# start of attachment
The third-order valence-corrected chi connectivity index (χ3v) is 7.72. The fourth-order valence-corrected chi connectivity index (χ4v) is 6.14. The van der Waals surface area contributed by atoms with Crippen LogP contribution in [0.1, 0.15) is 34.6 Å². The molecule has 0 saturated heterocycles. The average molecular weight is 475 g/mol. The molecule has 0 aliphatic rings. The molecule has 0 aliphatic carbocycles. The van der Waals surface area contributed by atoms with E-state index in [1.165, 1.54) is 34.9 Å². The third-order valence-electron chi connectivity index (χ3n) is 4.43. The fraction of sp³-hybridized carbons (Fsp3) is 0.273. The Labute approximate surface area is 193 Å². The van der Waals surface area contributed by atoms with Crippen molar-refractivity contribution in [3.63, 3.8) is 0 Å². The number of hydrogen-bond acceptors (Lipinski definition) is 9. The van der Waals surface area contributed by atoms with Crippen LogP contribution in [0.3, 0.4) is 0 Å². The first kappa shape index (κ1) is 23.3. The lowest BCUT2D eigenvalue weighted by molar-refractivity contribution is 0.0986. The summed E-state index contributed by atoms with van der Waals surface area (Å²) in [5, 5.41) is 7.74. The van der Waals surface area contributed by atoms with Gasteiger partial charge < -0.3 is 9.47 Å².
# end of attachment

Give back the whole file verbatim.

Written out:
The third-order valence-corrected chi connectivity index (χ3v) is 7.72. The fourth-order valence-corrected chi connectivity index (χ4v) is 6.14. The van der Waals surface area contributed by atoms with Crippen LogP contribution in [0.1, 0.15) is 34.6 Å². The molecule has 0 saturated heterocycles. The average molecular weight is 475 g/mol. The molecule has 0 aliphatic rings. The molecule has 0 aliphatic carbocycles. The van der Waals surface area contributed by atoms with E-state index in [1.165, 1.54) is 34.9 Å². The third-order valence-electron chi connectivity index (χ3n) is 4.43. The fraction of sp³-hybridized carbons (Fsp3) is 0.273. The Labute approximate surface area is 193 Å². The van der Waals surface area contributed by atoms with Crippen molar-refractivity contribution in [3.63, 3.8) is 0 Å². The number of hydrogen-bond acceptors (Lipinski definition) is 9. The van der Waals surface area contributed by atoms with Crippen LogP contribution in [0.3, 0.4) is 0 Å². The first kappa shape index (κ1) is 23.3. The lowest BCUT2D eigenvalue weighted by molar-refractivity contribution is 0.0986. The summed E-state index contributed by atoms with van der Waals surface area (Å²) in [5, 5.41) is 7.74. The van der Waals surface area contributed by atoms with Gasteiger partial charge < -0.3 is 9.47 Å².